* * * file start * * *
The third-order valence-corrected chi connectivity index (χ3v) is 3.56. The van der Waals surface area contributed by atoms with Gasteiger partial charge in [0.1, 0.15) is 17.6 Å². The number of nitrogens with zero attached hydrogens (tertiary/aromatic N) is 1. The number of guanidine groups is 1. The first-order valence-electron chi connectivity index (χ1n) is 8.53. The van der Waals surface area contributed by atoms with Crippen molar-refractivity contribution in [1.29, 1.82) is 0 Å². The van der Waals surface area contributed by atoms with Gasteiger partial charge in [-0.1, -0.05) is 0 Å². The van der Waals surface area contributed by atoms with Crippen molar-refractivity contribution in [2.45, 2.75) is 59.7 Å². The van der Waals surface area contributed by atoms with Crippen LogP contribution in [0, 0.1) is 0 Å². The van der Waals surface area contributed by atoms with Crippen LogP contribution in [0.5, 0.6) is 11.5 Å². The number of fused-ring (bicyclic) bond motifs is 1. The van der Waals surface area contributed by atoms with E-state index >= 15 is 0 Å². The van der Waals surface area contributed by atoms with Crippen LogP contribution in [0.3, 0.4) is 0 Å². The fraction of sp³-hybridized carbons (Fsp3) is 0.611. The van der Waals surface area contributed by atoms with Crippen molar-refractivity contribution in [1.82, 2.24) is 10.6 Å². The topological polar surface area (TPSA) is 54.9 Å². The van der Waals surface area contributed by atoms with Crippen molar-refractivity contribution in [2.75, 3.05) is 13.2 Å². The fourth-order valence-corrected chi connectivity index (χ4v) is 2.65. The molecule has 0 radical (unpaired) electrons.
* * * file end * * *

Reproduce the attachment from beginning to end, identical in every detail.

The third-order valence-corrected chi connectivity index (χ3v) is 3.56. The van der Waals surface area contributed by atoms with Gasteiger partial charge in [0.1, 0.15) is 17.6 Å². The number of nitrogens with zero attached hydrogens (tertiary/aromatic N) is 1. The number of guanidine groups is 1. The first-order valence-electron chi connectivity index (χ1n) is 8.53. The van der Waals surface area contributed by atoms with Crippen molar-refractivity contribution in [1.29, 1.82) is 0 Å². The van der Waals surface area contributed by atoms with Gasteiger partial charge in [-0.1, -0.05) is 0 Å². The van der Waals surface area contributed by atoms with Crippen molar-refractivity contribution in [2.45, 2.75) is 59.7 Å². The van der Waals surface area contributed by atoms with Crippen LogP contribution in [0, 0.1) is 0 Å². The van der Waals surface area contributed by atoms with Crippen LogP contribution in [0.5, 0.6) is 11.5 Å². The number of fused-ring (bicyclic) bond motifs is 1. The van der Waals surface area contributed by atoms with E-state index >= 15 is 0 Å². The van der Waals surface area contributed by atoms with Crippen LogP contribution in [0.3, 0.4) is 0 Å². The fraction of sp³-hybridized carbons (Fsp3) is 0.611. The van der Waals surface area contributed by atoms with Crippen molar-refractivity contribution in [1.82, 2.24) is 10.6 Å². The topological polar surface area (TPSA) is 54.9 Å². The van der Waals surface area contributed by atoms with Crippen molar-refractivity contribution in [2.75, 3.05) is 13.2 Å². The fourth-order valence-corrected chi connectivity index (χ4v) is 2.65. The molecule has 0 radical (unpaired) electrons.